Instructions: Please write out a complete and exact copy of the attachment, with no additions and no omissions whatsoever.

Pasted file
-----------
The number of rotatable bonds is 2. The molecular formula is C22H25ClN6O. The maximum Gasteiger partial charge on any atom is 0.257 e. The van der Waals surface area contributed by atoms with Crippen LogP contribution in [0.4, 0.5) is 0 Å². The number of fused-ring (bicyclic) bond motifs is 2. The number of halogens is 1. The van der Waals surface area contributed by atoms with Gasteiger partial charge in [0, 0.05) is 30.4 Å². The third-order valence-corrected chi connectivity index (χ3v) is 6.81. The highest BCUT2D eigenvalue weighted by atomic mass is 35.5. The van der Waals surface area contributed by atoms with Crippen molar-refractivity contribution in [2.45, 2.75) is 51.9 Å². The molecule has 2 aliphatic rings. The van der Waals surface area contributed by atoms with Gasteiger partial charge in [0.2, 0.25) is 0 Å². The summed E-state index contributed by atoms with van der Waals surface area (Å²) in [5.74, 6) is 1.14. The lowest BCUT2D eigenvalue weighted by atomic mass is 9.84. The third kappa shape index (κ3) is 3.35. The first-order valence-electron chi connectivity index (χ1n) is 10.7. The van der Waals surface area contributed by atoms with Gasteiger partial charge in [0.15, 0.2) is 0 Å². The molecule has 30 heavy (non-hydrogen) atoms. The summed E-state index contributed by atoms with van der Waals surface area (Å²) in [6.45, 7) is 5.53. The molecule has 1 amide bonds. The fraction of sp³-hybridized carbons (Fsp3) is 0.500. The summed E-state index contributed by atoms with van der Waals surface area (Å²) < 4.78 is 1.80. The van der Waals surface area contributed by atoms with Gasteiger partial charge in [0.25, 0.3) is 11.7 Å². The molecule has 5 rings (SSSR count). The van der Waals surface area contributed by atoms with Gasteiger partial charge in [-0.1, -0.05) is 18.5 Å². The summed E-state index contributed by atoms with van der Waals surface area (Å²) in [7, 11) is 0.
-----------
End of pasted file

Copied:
The number of rotatable bonds is 2. The molecular formula is C22H25ClN6O. The maximum Gasteiger partial charge on any atom is 0.257 e. The van der Waals surface area contributed by atoms with Crippen LogP contribution in [0.4, 0.5) is 0 Å². The number of fused-ring (bicyclic) bond motifs is 2. The number of halogens is 1. The van der Waals surface area contributed by atoms with Gasteiger partial charge in [0, 0.05) is 30.4 Å². The third-order valence-corrected chi connectivity index (χ3v) is 6.81. The highest BCUT2D eigenvalue weighted by atomic mass is 35.5. The van der Waals surface area contributed by atoms with Crippen molar-refractivity contribution in [2.45, 2.75) is 51.9 Å². The molecule has 2 aliphatic rings. The van der Waals surface area contributed by atoms with Gasteiger partial charge in [0.2, 0.25) is 0 Å². The summed E-state index contributed by atoms with van der Waals surface area (Å²) in [5.74, 6) is 1.14. The lowest BCUT2D eigenvalue weighted by atomic mass is 9.84. The third kappa shape index (κ3) is 3.35. The first-order valence-electron chi connectivity index (χ1n) is 10.7. The van der Waals surface area contributed by atoms with Gasteiger partial charge in [0.15, 0.2) is 0 Å². The molecule has 30 heavy (non-hydrogen) atoms. The summed E-state index contributed by atoms with van der Waals surface area (Å²) in [6.45, 7) is 5.53. The molecule has 1 amide bonds. The fraction of sp³-hybridized carbons (Fsp3) is 0.500. The summed E-state index contributed by atoms with van der Waals surface area (Å²) < 4.78 is 1.80. The van der Waals surface area contributed by atoms with Gasteiger partial charge in [0.25, 0.3) is 11.7 Å². The molecule has 5 rings (SSSR count). The van der Waals surface area contributed by atoms with Gasteiger partial charge in [-0.1, -0.05) is 18.5 Å². The summed E-state index contributed by atoms with van der Waals surface area (Å²) in [7, 11) is 0.